Talk:Malaria

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Insecticide in the lead[edit]

This was added "spraying insecticides (which was found to have its own health hazards)". Not all insecticides are associated with health hazards though some are. This is a complicated issue that cannot be presented as simply as this and should IMO be dealt with in the body of the text. Doc James (talk · contribs · email) 11:37, 5 May 2015 (UTC)

War

The section only considers the effects of malaria on soldiers. It does not consider the effects of conflict on the malaria e.g. on the incidence of the disease.

Conflicts often impinge drastically on economies, societies and environments. They will therefore often have deleterious effects on health programmes and other factors which have restraining effects on diseases.

The effects of malaria in wartime on 'innocent" civilians is potentially far greater than the impacts on military endeavours and military personnel. As such the subject ought to be given serious consideration in this section. It most certainly should not be ignored completely. — Preceding unsigned comment added by Kombo the mzungu (talkcontribs) 12:04, 14 December 2015 (UTC)

War

The section only considers the effects of malaria on soldiers. It does not consider the effects of conflict on the malaria e.g. on the incidence of the disease.

Conflicts often impinge drastically on economies, societies and environments. They will therefore often have deleterious effects on health programmes and other factors which have restraining effects on diseases.

The effects of malaria in wartime on 'innocent" civilians is potentially far greater than the impacts on military endeavours and military personnel. As such the subject ought to be given serious consideration in this section. It most certainly should not be ignored completely. — Preceding unsigned comment added by Kombo the mzungu (talkcontribs) 12:08, 14 December 2015 (UTC)

Semi-protected edit request on 29 February 2016[edit]

Link on footnote #72 is broken. It should be http://www.cochrane.org/CD005434/INFECTN_electronic-mosquito-repellents-for-preventing-mosquito-bites-and-malaria-infection Patternmann (talk) 12:38, 29 February 2016 (UTC)

Done - thank you for catching that. — soupvector (talk) 12:57, 29 February 2016 (UTC)

Economic effects[edit]

In the lead it states that "Malaria is commonly associated with poverty and has a major negative effect on economic development. In Africa, it is estimated to result in losses of US$12 billion a year due to increased healthcare costs, lost ability to work, and negative effects on tourism.

I think this is misleading. I doubt the reports account in for the fact that it also keeps population growth in check. It's tragic, but I thus assume malaria also has some positive economic/environmental benefits. The best way off course to ãvoid needing these positive effects would be to both eradicate the disease, but also implement better (well, any) population growth control mechanisms, to avoid the population in the tropics and subtropics to increase exponentially and destroy the few forests/biodiversity we have left on this planet in the process. Another method would be unrestricted migration towards western countries (where there's less biodiversity/forests), but that might be controversial for many.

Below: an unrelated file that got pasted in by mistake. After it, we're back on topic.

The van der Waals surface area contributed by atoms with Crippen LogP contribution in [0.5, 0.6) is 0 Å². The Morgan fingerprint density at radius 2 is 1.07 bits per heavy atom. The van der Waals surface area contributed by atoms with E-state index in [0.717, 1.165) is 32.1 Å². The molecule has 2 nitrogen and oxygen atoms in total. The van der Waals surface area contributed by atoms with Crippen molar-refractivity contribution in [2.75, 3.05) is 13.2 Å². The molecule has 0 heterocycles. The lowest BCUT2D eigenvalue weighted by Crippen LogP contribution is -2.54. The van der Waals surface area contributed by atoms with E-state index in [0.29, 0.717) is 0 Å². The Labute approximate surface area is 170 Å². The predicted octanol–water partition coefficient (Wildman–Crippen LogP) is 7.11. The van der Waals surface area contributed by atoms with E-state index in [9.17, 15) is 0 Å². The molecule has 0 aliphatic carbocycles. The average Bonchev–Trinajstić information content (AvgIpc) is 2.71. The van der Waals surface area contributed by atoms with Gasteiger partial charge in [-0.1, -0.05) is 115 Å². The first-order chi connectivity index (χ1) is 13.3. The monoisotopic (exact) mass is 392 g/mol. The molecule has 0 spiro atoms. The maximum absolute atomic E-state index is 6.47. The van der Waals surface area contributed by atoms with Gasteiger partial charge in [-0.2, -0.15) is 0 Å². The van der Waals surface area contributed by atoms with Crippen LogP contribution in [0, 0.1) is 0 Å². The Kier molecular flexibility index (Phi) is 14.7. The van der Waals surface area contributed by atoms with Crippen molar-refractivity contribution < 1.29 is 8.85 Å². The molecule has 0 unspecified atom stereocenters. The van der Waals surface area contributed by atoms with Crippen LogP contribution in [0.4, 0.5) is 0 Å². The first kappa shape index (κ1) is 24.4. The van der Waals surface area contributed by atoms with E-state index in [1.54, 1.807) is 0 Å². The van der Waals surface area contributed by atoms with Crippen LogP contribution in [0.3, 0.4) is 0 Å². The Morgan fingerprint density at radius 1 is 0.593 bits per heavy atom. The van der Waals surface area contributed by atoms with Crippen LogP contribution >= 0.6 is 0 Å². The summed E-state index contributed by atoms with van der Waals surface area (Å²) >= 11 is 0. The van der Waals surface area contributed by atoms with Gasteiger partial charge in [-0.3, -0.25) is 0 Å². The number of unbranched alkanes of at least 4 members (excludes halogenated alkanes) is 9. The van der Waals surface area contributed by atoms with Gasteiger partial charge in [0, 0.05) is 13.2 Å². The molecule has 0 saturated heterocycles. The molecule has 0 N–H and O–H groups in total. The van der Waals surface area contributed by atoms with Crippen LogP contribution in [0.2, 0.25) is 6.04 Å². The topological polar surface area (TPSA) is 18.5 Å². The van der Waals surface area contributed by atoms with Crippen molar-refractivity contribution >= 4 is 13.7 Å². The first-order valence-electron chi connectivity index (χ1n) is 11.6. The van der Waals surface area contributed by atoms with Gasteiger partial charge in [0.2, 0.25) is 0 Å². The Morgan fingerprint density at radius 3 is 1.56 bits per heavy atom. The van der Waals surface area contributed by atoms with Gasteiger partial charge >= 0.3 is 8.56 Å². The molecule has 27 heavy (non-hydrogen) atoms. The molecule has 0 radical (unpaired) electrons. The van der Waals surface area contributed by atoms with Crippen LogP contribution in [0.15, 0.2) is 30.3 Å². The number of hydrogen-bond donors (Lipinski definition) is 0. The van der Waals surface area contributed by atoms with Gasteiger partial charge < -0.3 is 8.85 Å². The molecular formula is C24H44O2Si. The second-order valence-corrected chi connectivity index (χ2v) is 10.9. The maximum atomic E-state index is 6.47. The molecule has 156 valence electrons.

For the malaria eradication: there are 2 links in this article referencing the genetic modification of mosquitoes (species therof able to carry malaria). These are http://science.sciencemag.org/content/298/5591/13 and http://www.nature.com/nature/journal/v417/n6887/full/417452a.html I'm wondering though whether these papers detail the GM method in which a gene drive (CRISPR method) is used. See http://www.nature.com/news/gene-drive-mosquitoes-engineered-to-fight-malaria-1.18858 and http://www.nature.com/nbt/journal/v34/n1/full/nbt.3439.html

KVDP (talk) 09:35, 22 May 2016 (UTC)

Your proposition about economic "benefits" of early death due to malaria sounds more like conjecture than science, but if you have reliable sources please provide them. — soupvector (talk) 13:02, 22 May 2016 (UTC)

Number of species of Plasmodium that infect humans is outdated.[edit]

This page lists five species of Plasmodium parasites that cause malaria in humans, but P. ovale has been split into two species, P. ovale curtisi and P. ovale wallikeri. See http://www.ncbi.nlm.nih.gov/pubmed/24478466. --Krabbykabby (talk) 18:10, 19 September 2016 (UTC)

That 2014 review is clearly about two subspecies of P. ovale - a split has been known since at least 2010. As a study focused on those subspecies still noted (in 2015), "Humans can be infected with five malaria parasite species: Plasmodium falciparum, P. vivax, P. malariae, P. knowlesi, and P. ovale." (See https://www.ncbi.nlm.nih.gov/pmc/articles/PMC4295880/ ) Thus, experts continue to refer to five species. Can you point to a high-quality source that states there are six species? — soupvector (talk) 22:33, 19 September 2016 (UTC)